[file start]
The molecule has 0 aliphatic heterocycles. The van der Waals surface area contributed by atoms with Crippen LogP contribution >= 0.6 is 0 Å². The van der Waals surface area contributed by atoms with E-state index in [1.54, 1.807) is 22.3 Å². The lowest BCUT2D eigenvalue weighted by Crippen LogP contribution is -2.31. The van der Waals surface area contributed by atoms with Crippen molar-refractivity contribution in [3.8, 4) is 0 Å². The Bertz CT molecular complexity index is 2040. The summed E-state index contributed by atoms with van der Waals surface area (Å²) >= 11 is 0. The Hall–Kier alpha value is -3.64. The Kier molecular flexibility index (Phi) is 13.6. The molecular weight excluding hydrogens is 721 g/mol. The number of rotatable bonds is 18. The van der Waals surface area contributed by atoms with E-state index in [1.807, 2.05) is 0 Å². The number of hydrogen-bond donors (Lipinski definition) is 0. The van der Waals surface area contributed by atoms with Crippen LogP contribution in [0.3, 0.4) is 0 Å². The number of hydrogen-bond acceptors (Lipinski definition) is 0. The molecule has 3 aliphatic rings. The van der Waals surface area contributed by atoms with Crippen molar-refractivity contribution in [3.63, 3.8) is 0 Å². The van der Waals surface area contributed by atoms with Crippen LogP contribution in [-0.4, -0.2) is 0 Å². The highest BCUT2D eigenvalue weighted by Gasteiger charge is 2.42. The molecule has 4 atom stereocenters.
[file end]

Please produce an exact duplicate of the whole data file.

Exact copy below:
The molecule has 0 aliphatic heterocycles. The van der Waals surface area contributed by atoms with Crippen LogP contribution >= 0.6 is 0 Å². The van der Waals surface area contributed by atoms with E-state index in [1.54, 1.807) is 22.3 Å². The lowest BCUT2D eigenvalue weighted by Crippen LogP contribution is -2.31. The van der Waals surface area contributed by atoms with Crippen molar-refractivity contribution in [3.8, 4) is 0 Å². The Bertz CT molecular complexity index is 2040. The summed E-state index contributed by atoms with van der Waals surface area (Å²) >= 11 is 0. The Hall–Kier alpha value is -3.64. The Kier molecular flexibility index (Phi) is 13.6. The molecular weight excluding hydrogens is 721 g/mol. The number of rotatable bonds is 18. The van der Waals surface area contributed by atoms with E-state index in [1.807, 2.05) is 0 Å². The number of hydrogen-bond donors (Lipinski definition) is 0. The van der Waals surface area contributed by atoms with Crippen LogP contribution in [0.3, 0.4) is 0 Å². The number of hydrogen-bond acceptors (Lipinski definition) is 0. The molecule has 3 aliphatic rings. The van der Waals surface area contributed by atoms with Crippen molar-refractivity contribution in [3.63, 3.8) is 0 Å². The van der Waals surface area contributed by atoms with Crippen LogP contribution in [-0.4, -0.2) is 0 Å². The highest BCUT2D eigenvalue weighted by Gasteiger charge is 2.42. The molecule has 4 atom stereocenters.